I just bought a Freud blade that says it is made with Titanium Carbide,
rather than tungsten carbide. I did a google search and found it does
exist, but information is spotty. Is this actually something new, or just a
meaningless marketing scheme?
Don't know about its use in a cutting edge, but it SHOULD be a doozy.
I worked in a die shop and TC was the plating we used when TN was not up
to the job.
Googling for "titanium carbide" produced this as the second entry:
Not new, but not just marketing stuff either.
Carbide, all by itself, isn't all that useful. It can be used as a
lapping compound (not quite as hard as diamond but pretty close). But,
it doesn't look metalic or stick together like you see on saw blades
and router bits. All by itself it's an extremely brittle crumbly
The titanium, tungsten, cobalt, chromium, etc. are referred to as the
"binder" and are used to "glue" the carbide grains together.
Essentially, powdered carbide is mixed with the powdered metal binder.
They are then subjected to extreme heat and pressure. The result is
the familiar metallic thing we are all accustomed to seeing on the tips
of saw blades or router bits. It gets sharpened with a diamond wheel.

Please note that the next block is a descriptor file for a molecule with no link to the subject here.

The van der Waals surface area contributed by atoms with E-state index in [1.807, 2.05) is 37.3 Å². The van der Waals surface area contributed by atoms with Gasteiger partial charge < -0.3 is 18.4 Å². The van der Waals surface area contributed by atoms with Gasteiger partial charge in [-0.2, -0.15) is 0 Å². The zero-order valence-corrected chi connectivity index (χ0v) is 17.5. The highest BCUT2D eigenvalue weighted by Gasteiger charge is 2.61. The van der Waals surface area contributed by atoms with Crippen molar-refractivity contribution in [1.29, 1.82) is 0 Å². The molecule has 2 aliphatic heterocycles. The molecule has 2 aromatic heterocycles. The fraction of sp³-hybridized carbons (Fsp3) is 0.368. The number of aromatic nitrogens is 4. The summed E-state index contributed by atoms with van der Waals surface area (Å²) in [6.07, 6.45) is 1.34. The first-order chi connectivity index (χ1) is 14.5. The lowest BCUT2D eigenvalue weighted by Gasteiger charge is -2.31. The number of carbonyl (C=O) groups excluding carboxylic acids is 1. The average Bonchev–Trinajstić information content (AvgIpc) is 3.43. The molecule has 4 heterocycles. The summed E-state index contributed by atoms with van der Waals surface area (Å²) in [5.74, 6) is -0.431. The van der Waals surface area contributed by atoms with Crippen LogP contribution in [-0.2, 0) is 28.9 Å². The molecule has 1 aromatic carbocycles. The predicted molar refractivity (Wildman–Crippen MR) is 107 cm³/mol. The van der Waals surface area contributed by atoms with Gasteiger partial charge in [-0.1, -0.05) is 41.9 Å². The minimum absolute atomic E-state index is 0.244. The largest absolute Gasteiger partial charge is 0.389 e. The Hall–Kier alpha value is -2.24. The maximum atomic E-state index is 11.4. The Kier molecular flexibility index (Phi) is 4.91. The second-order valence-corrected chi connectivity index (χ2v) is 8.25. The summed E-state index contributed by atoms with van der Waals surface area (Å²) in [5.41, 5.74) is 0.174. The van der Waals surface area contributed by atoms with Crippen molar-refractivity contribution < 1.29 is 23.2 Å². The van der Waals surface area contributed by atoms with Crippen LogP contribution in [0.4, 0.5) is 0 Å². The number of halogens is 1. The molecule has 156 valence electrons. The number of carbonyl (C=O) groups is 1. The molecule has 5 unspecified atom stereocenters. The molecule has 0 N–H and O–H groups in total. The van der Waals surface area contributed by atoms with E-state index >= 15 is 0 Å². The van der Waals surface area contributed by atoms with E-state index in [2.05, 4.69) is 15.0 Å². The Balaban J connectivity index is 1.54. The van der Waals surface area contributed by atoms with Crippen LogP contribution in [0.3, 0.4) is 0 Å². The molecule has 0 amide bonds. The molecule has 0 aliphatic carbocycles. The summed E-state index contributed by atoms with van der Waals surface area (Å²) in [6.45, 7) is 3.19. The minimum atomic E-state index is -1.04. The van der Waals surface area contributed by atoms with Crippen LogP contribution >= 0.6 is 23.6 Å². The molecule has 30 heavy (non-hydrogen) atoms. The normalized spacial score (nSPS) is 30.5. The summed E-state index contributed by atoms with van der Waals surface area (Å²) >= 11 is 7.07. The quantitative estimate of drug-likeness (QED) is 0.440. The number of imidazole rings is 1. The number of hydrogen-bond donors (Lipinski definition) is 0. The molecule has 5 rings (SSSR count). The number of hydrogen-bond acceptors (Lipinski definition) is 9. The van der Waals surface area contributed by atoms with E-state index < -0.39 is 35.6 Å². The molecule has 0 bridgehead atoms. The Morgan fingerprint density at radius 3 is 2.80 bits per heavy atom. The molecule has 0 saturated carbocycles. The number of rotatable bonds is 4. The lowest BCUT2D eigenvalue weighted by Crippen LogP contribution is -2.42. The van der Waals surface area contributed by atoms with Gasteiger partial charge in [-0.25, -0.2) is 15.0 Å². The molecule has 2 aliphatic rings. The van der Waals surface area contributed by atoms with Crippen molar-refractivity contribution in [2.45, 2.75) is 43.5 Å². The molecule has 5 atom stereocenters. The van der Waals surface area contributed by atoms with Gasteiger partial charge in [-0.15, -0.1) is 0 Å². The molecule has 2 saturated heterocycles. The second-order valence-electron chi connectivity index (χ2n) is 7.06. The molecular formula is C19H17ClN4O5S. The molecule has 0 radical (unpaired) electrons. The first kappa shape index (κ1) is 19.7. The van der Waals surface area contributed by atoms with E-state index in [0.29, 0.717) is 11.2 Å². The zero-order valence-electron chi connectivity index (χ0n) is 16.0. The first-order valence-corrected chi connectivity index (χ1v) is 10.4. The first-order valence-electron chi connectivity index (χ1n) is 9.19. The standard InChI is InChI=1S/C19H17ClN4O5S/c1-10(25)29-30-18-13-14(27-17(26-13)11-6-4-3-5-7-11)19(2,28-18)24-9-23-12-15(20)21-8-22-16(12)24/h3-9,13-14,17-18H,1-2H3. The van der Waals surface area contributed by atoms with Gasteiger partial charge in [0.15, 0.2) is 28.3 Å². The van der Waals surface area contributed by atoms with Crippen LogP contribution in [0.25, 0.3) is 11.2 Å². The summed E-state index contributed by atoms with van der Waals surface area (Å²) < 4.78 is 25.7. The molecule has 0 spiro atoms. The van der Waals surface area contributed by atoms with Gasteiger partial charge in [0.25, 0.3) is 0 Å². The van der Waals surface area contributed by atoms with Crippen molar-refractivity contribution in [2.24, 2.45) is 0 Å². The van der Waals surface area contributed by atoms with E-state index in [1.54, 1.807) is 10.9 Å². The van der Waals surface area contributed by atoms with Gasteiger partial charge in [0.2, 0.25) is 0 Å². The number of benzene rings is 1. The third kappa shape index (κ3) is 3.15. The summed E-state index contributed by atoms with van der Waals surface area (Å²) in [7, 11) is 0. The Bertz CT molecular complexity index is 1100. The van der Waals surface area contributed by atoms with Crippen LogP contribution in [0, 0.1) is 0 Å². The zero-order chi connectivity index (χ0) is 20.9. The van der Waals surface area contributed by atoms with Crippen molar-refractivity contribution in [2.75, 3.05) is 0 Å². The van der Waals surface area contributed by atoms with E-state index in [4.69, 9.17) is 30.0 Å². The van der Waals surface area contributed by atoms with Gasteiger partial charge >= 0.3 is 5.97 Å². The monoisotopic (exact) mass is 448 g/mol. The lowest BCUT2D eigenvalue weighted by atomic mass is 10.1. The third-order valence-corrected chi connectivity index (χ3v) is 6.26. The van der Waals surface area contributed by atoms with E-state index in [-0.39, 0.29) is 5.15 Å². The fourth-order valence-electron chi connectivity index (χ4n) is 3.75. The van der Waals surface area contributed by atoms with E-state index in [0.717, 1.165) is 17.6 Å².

Different grades of carbide are created using different ratios of
carbide to binder, various sizes of carbide grains, different pressures
and temperatures, and other additives. In general carbides range from
extremely hard and wear resistant (but brittle): ISO class C1, to
extremely impact resistant (but soft): ISO class C8. Most woodworking
tools use C2 and C3 carbides. These are also suitable for working soft
non-ferrous metals (aluminum, copper, brass, etc.) and cast iron. C6
and C7 grades are most often used for machining ferrous metals (steel).
Grades C7 C8 get used for masonry (rock drilling, etc.).
Titanium is just a different binder than tungsten. It shouldn't be
confused with the coating which is often put on cutting tools.
Titanium Nitride is the vapor deposited coating with the gold
appearance. It makes the surface very hard and very smooth. It is
just a surface treatment, not part of the carbide. It can be applied
to steel, cast iron, etc.
Hop it helps.
Thanks for the corrections. You are absolutely right. A while back
(1999) I did a whole bunch of research on this topic (Micro-100 is
about two miles from my home). I ended up posting a summary in an
article here in the wreck:
When I typed this response it was off the top of my head, trying to
remember things that I learned 7 years ago. I just should have looked
up the old message and posted a link. Thanks for putting the info
J. Clarke wrote:
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